This document describes how to move Apache Spark jobs to Dataproc. The document is intended for big-data engineers and architects. It covers topics such as considerations for migration, preparation, job migration, and management.
When you want to move your Apache Spark workloads from an on-premises environment to Google Cloud, we recommend using Dataproc to run Apache Spark/Apache Hadoop clusters. Dataproc is a fully managed, fully supported service offered by Google Cloud. It allows you to separate storage and compute, which helps you to manage your costs and be more flexible in scaling your workloads.
If a managed Hadoop environment doesn't fit your needs, you can also use a different setup, such as running Spark on Google Kubernetes Engine (GKE), or renting virtual machines on Compute Engine and setting up a Hadoop or Spark cluster yourself. However, take into account that options other than using Dataproc are self-managed and have only community support.
Planning your migration
There are many differences between running Spark jobs on-premises and running Spark jobs on Dataproc or Hadoop clusters on Compute Engine. It's important to look closely at your workload and prepare for migration. In this section, we outline considerations to take into account, and preparations that to take before you migrate Spark jobs.
Identify job types and plan clusters
There are three types of Spark workloads, as described in this section.
Regularly scheduled batch jobs
Regularly scheduled batch jobs include use cases like daily or hourly ETLs, or pipelines for training machine learning models with Spark ML. For these cases, we recommend that you create a cluster for each batch workload and then delete the cluster after your job is finished. You have the flexibility to configure your cluster, because you can adjust the configuration for each workload separately. Dataproc clusters are billed in one-second block increments after the first minute, so this approach is also cost-effective, because you can label your clusters. For more information, see the Dataproc pricing page.
You can implement batch jobs with workflow templates or by following these steps:
Create a cluster and wait until the cluster is created. (You can monitor whether the cluster has been created by using an API call or a gcloud command.) If you run your job on a dedicated Dataproc cluster, it might help to turn off the dynamic allocation and the external shuffle service. The following
gcloudcommand shows Spark configuration properties that are provided when you create the Dataproc cluster:
dataproc clusters create ... \ --properties 'spark:spark.dynamicAllocation.enabled=false,spark:spark.shuffle.service.enabled=false,spark.executor.instances=10000'
Submit your job to the cluster. (You can monitor the status of your job by using an API call or a gcloud command.) For example:
jobId=$(gcloud --quiet dataproc jobs submit pyspark \ --async \ --format='value(reference.jobId)' \ --cluster $clusterName \ --region global \ gs://dataproc-examples-2f10d78d114f6aaec76462e3c310f31f/src/pyspark/hello-world/hello-world.py) gcloud dataproc jobs describe $jobId \ --region=global \ --format='value(status.state)'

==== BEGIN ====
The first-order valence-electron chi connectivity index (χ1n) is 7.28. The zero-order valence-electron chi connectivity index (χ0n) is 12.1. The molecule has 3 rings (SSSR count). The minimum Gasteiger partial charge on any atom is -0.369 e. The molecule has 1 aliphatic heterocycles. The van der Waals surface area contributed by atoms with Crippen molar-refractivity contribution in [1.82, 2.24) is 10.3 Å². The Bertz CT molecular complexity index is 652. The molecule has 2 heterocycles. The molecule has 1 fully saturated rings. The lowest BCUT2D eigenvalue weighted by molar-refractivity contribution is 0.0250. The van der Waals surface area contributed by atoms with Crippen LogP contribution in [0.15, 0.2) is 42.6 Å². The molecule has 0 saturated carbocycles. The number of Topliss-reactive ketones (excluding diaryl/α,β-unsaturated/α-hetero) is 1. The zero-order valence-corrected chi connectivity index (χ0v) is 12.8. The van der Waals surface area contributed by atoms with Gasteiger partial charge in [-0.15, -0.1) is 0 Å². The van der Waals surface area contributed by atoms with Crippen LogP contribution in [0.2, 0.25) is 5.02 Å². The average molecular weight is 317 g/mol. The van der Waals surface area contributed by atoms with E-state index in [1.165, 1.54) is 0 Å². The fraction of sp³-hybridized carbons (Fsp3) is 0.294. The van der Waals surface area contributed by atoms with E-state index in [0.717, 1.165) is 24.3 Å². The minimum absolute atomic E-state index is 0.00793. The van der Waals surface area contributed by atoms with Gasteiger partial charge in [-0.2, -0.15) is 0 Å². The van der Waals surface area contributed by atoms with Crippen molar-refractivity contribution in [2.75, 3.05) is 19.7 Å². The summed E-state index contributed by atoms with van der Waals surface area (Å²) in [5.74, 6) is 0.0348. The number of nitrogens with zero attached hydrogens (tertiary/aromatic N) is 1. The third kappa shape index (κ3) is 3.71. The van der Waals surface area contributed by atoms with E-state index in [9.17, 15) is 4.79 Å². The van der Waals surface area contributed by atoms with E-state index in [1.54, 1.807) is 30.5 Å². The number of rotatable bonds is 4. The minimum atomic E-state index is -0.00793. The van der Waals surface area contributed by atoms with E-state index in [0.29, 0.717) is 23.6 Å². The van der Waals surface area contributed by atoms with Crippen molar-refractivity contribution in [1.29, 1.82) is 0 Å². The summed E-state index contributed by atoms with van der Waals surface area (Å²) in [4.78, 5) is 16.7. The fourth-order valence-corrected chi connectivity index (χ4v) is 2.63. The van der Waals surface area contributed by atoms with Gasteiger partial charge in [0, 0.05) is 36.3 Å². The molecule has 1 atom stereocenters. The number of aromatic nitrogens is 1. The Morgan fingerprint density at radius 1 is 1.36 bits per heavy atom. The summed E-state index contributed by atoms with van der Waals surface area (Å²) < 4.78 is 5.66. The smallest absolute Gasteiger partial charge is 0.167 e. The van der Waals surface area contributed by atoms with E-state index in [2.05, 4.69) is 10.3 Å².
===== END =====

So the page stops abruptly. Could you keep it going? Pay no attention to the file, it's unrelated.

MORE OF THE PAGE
Delete the cluster after the job has been executed by using an API call or a gcloud command.
For streaming jobs, you need to create a long-running Dataproc cluster and configure the cluster to run in high-availability mode. We don't recommend using preemptible VMs for this case.
Ad hoc or interactive workloads submitted by users
Examples of ad hoc workloads can include users who write queries or execute analytical jobs during the day.
For these cases, you must decide whether you need the cluster to run in high-availability mode, whether you'd like to use preemptible VMs, and how you'll manage access to the cluster. You can schedule cluster creation and termination (for example, if you never need the cluster during the night or weekends), and you can implement up and down scaling according to the schedule.
Identify data sources and dependencies
Each job has its own dependencies (for example, the data sources it needs), and other teams at your company might be dependent on the outcome of your jobs. Therefore, you must identify all dependencies and then create a migration plan that includes procedures for the following:
Step-by-step migration of all of your data sources to Google Cloud. In the beginning, it's helpful to mirror the data source in Google Cloud so that you have it in two places.
Job-by-job migration of your Spark workloads to Google Cloud as soon as corresponding data sources have been migrated. As with data, at some point you might have two workloads that are running in parallel both in your old environment and in Google Cloud.
Migration of other workloads that depend on the output of your Spark workloads. Or you might just replicate the output back to the initial environment.
Shutdown of Spark jobs in the old environment after all dependent teams have confirmed that they no longer require the jobs.
Choose storage options
There are two storage options to use with your Dataproc clusters: you can store all of the data in Cloud Storage, or you can use local disks or persistent disks with the cluster workers. The correct choice depends on the character of your jobs.
Comparing Cloud Storage and HDFS
Each node of a Dataproc cluster has a Cloud Storage
installed on it. By default, the connector is installed under
/usr/lib/hadoop/lib. The connector implements the Hadoop
interface and makes Cloud Storage compatible with HDFS.
Because Cloud Storage is a binary large object (BLOB) storage system,
the connector emulates directories according to the object's name. You can
access your data by using the
gs:// prefix instead of the
The Cloud Storage connector typically doesn't require any customization. However, if you need to make changes, you can follow the instructions for configuring the connector. A full list of configuration keys is also available.